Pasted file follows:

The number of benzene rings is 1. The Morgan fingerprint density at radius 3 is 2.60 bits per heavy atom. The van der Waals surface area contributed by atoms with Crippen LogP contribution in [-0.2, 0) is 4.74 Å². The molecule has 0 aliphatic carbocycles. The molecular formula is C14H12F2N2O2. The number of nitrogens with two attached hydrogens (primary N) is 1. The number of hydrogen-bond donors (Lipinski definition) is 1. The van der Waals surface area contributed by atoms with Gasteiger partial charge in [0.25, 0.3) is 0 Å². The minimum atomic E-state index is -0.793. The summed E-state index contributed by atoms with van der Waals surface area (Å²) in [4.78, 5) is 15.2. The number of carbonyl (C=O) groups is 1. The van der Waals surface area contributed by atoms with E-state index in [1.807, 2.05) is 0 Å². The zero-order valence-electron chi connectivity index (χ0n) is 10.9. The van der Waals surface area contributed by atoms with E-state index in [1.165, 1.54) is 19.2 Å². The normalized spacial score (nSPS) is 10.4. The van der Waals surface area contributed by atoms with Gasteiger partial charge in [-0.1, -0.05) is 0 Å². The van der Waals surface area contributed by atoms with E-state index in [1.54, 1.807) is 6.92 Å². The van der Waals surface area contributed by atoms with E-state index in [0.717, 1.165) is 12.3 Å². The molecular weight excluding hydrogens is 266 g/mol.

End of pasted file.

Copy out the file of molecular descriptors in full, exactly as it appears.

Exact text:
The number of benzene rings is 1. The Morgan fingerprint density at radius 3 is 2.60 bits per heavy atom. The van der Waals surface area contributed by atoms with Crippen LogP contribution in [-0.2, 0) is 4.74 Å². The molecule has 0 aliphatic carbocycles. The molecular formula is C14H12F2N2O2. The number of nitrogens with two attached hydrogens (primary N) is 1. The number of hydrogen-bond donors (Lipinski definition) is 1. The van der Waals surface area contributed by atoms with Gasteiger partial charge in [0.25, 0.3) is 0 Å². The minimum atomic E-state index is -0.793. The summed E-state index contributed by atoms with van der Waals surface area (Å²) in [4.78, 5) is 15.2. The number of carbonyl (C=O) groups is 1. The van der Waals surface area contributed by atoms with E-state index in [1.807, 2.05) is 0 Å². The zero-order valence-electron chi connectivity index (χ0n) is 10.9. The van der Waals surface area contributed by atoms with E-state index in [1.165, 1.54) is 19.2 Å². The normalized spacial score (nSPS) is 10.4. The van der Waals surface area contributed by atoms with Gasteiger partial charge in [-0.1, -0.05) is 0 Å². The van der Waals surface area contributed by atoms with E-state index in [1.54, 1.807) is 6.92 Å². The van der Waals surface area contributed by atoms with E-state index in [0.717, 1.165) is 12.3 Å². The molecular weight excluding hydrogens is 266 g/mol.